Why Ukraine? Because most guests did not need a visa to visit it. My task was to ensure the safety of participants. All invited participants were fighters for democracy in their countries, for which they were persecuted in their homeland.

LJ: Did you agree?

Ja.M.: Of course, although there were a couple of events held in my background, I had little experience. But there was a zeal, a desire to succeed and to prove that I was good at business. I took this order.

I had met with the Americans, who were going to hold this event. The meeting went well – I knew English, the client fell in love with me – mischievous and young.

I had described all the shortcomings of organizing such a large-scale international event in Ukraine. The client was impressed — no one told him about this. Just for clarification, there were no five-star hotels in Ukraine then, except for the Premier Palace, in which there were no large conference halls. The Hyatt Hotel was to be built only in 2007. And in 2004, there was nothing.

Moreover, the revolution was on; nobody knew what would happen. These guys from America said to me, “You know, in order to take part in the tender for such an event, you have to fix a budget four years in advance. And book hotels, rent halls and find 50 interpreters”. Naturally, I felt the smell of blood, the smell of adventurism and decided to take advantage of this rare opportunity.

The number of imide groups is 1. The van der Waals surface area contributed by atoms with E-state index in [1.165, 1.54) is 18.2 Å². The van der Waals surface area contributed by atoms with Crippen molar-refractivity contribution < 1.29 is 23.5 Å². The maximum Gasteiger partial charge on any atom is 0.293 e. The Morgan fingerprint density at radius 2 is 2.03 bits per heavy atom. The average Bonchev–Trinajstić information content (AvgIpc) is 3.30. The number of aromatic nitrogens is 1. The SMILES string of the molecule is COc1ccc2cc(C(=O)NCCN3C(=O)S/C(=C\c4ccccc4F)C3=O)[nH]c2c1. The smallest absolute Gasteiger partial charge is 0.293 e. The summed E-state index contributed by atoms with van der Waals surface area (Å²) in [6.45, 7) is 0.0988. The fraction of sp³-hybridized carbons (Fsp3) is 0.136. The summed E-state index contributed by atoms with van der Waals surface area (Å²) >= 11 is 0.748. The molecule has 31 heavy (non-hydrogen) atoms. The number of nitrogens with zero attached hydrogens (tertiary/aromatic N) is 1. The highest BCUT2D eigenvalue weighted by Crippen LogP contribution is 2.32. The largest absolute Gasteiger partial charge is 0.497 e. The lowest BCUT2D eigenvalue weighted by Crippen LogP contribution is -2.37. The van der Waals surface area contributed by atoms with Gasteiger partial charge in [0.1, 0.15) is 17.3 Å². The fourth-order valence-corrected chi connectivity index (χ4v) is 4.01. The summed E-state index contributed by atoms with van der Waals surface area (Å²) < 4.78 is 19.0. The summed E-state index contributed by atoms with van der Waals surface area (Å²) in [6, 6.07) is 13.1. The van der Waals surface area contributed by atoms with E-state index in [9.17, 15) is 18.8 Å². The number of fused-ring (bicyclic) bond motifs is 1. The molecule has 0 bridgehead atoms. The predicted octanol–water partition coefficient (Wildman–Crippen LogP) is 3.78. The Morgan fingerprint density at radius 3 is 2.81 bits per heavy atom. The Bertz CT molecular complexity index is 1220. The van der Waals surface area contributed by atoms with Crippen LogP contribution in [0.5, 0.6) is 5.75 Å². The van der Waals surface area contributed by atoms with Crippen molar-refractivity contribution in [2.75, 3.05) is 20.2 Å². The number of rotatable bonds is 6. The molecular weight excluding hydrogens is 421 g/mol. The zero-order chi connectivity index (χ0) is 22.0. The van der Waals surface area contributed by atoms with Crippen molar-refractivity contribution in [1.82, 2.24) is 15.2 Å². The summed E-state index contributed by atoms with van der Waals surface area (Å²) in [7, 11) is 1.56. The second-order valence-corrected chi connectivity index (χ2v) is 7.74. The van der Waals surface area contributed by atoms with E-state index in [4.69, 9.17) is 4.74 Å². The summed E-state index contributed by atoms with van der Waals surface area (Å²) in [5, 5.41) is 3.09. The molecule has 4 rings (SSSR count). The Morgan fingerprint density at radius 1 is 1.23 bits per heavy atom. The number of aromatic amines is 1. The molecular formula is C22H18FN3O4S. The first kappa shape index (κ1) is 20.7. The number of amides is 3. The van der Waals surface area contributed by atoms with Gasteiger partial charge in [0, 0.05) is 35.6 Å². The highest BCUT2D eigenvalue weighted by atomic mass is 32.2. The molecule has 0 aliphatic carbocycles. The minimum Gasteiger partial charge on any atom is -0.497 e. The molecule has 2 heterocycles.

In general, I agreed, filed a budget, and we parted. I was sure the event is mine. I was waiting for a week, two, three weeks. No call from them and no clear confirmation.

I decided to call to Washington; I spoke to the answering machine, described all the mutually beneficial conditions, which were surely profitable for them. It is unbelievable but in a few days, they had called me back and said, “We come in a week; let’s sign a contract”.

My call, as they said, actually changed the course of the story

As it turned out, after leaving Ukraine, they had more than six meetings with other companies that were major market operators. And no one submitted a proposal. When they left Ukraine, they thought of holding this global event in Poland. My call, as they said, actually changed the course of the story. As a result, the Assembly for Democracy, four years later, was successfully held in Ukraine.

LJ: It is hard to imagine a four-year preparation for a project.

Ya.M.: These four years were just like hell for me, to be honest. The quality of services in Ukraine was very low. For example, I had to find 50 interpreters for six or seven languages, and a few of them were to be Arabic-Ukrainian. There were only a couple of such people in Ukraine. My translation partners went to the department of linguistics at the university and agreed that during four years they would have educated Arabic-Ukrainian interpreters.